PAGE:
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Commission takes steps to tackle health inequalities in the EU

20/10/2009 Commission takes steps to tackle health inequalities in the EU

The European Commission has on 20 October announced a series of actions to help Member States and other actors tackle the gaps in health which exist between and within countries in the EU.

Action on Health Inequalities

Despite increased prosperity and overall improvements in health in the EU, health differences between and within countries persist and in some cases are increasing. Difference in life expectancy at birth between Member States  reach up to 8 years for women and 14 years for men. The reasons behind these differences are complex and involve a wide range of factors from income, education, living and working conditions, health behaviours to access to healthcare. A possible consequence of the current financial crisis is that this health gap will increase in the groups most hit by the recession such as the unemployed. The Commission initiative identifies action for improving knowledge on this issue, better monitoring and data collection, more assessment of how EU policies can tackle health inequalities and work with countries, regions and stakeholders.

Closing health gaps means helping those regions and populations with less good health to make faster improvements in order catch up. This requires that more attention is given to the needs of less advantaged people - for example in the provision of health services, the design of health promotion and health protection activities, or improvements in living and working conditions.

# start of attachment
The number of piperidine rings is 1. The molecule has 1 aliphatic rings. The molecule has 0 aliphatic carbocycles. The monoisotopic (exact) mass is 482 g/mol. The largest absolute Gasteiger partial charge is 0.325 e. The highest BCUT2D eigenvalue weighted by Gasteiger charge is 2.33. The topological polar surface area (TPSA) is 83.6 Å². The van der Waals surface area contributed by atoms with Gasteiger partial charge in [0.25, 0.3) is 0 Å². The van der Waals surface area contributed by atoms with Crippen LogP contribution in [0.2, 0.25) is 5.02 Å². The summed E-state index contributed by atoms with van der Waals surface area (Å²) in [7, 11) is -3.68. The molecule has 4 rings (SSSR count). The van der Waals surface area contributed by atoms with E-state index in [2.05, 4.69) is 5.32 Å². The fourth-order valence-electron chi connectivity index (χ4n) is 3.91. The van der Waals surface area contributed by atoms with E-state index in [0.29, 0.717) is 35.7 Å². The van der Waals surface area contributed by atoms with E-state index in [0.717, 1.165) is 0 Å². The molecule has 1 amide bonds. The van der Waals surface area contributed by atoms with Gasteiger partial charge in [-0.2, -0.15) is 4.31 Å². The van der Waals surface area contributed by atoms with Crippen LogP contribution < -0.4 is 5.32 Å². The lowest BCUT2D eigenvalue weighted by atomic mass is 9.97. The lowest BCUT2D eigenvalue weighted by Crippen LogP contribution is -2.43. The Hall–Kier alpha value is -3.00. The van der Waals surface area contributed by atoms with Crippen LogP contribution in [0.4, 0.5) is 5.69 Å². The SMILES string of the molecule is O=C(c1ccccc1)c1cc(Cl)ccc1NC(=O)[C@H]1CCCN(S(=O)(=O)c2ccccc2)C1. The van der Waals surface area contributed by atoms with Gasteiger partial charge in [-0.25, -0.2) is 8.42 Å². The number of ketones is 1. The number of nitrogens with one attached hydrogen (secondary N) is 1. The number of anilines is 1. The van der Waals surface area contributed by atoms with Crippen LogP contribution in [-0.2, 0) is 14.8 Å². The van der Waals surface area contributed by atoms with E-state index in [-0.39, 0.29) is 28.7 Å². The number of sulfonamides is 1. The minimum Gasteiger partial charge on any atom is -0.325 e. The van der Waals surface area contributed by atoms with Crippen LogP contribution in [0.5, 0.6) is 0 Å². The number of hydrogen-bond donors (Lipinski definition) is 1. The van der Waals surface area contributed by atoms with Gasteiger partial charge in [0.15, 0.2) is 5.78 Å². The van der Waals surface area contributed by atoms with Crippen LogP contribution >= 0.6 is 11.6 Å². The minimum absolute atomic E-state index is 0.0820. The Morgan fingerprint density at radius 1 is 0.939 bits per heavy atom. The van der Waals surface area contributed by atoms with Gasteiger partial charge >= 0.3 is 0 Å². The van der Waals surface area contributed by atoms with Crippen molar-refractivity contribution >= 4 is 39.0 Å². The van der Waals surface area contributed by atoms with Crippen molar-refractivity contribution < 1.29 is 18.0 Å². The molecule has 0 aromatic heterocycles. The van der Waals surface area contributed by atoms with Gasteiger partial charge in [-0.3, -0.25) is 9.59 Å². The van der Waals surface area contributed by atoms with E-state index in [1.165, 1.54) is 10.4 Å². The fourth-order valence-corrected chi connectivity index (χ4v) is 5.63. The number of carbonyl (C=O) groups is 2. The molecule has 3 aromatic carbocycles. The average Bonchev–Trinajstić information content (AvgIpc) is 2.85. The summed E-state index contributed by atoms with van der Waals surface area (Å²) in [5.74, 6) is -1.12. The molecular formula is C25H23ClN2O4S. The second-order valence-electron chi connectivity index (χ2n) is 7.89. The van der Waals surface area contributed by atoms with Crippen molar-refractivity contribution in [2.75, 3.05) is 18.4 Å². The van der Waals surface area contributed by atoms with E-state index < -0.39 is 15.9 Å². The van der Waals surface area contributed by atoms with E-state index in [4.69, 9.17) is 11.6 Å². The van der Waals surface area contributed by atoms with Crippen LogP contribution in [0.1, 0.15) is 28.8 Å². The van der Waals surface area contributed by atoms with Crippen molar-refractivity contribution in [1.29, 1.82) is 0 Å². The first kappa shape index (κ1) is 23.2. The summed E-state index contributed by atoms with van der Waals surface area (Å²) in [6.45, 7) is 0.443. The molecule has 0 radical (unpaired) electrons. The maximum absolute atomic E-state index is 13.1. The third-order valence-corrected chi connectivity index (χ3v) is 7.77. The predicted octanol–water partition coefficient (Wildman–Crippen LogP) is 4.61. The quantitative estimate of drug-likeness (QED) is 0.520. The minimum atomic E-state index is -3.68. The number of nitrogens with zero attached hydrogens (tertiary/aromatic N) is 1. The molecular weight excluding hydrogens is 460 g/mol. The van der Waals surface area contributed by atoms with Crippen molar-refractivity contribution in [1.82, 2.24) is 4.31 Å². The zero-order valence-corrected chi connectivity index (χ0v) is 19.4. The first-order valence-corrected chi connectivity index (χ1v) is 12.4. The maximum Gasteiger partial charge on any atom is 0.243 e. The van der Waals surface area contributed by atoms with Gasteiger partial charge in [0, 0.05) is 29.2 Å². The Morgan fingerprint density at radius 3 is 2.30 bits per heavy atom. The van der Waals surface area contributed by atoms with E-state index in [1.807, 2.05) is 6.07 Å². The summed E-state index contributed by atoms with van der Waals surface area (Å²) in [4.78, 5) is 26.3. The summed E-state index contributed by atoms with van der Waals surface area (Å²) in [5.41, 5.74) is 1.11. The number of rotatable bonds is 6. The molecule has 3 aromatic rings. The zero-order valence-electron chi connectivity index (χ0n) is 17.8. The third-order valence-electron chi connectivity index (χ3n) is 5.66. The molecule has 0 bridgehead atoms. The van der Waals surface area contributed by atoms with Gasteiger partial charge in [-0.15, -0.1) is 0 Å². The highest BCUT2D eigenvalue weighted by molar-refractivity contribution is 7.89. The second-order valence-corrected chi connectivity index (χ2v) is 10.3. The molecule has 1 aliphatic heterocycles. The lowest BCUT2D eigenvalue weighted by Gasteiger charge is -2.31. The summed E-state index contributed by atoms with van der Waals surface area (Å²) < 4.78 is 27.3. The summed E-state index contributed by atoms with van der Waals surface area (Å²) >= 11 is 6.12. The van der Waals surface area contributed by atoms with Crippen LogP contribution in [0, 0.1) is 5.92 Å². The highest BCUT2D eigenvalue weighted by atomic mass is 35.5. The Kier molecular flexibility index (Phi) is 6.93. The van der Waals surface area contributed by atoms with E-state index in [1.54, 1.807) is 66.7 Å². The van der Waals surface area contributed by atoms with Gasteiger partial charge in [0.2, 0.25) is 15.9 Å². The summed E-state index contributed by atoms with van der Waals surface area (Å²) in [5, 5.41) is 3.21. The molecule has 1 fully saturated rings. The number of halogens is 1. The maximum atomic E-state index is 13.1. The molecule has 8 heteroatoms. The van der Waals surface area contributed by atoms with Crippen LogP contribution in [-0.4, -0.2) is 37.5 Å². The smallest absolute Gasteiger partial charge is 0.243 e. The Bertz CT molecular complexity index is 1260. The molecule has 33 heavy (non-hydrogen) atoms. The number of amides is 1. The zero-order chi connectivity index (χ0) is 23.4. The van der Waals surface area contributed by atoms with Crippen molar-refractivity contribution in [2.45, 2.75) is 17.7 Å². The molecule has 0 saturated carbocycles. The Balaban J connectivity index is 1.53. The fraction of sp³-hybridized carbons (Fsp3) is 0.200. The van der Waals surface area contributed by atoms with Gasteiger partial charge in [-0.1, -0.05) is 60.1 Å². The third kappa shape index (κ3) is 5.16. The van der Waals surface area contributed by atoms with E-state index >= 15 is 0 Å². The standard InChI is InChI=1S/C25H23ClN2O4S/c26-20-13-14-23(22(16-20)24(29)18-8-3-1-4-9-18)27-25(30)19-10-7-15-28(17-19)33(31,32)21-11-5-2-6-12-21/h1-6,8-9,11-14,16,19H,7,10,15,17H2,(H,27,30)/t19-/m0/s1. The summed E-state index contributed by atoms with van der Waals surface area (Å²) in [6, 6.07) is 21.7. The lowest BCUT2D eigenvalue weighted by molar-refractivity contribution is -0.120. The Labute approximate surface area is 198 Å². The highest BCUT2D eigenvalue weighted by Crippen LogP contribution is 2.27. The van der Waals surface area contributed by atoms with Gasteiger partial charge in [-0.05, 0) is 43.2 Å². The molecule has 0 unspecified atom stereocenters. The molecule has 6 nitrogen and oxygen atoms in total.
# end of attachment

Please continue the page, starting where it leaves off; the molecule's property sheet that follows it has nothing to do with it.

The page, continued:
The EU will support Member States and stakeholders to identify what works best and how to put this into practice. It will produce regular statistics and reporting on the size of inequalities in the EU and on successful strategies to reduce them. It will strengthen its procedures to evaluate the impact of its policies on health inequalities and help reduce them where possible. It will help countries to use EU funds to improve health of the worst off and narrow health gaps between regions – such as primary care facilities, water and sanitation and housing renewal.

A first report on progress will be produced in 2012. 

 

Health inequalities in the EU

Inequalities in health are found in all EU countries, and between them. Eurostat figures for 2007 show that the gap in life expectancy at birth between EU countries for women is around 8 years and over 14 years for men. Infant mortality ranges from around 3 per 1000 live births to more than 10 per 1000.

Huge differences in health also exist between social groups across the EU and within Member States. People with a lower level of education, a lower occupational class or a lower level of income, tend to die at a younger age and to have a higher prevalence of most types of health problems.

Many of these differences are due to avoidable factors such as negative impacts on health of social and economic conditions, quality of work, environment quality and quantity of social and health service provision, as well as health related behaviours such as smoking, drinking and diet. 

 

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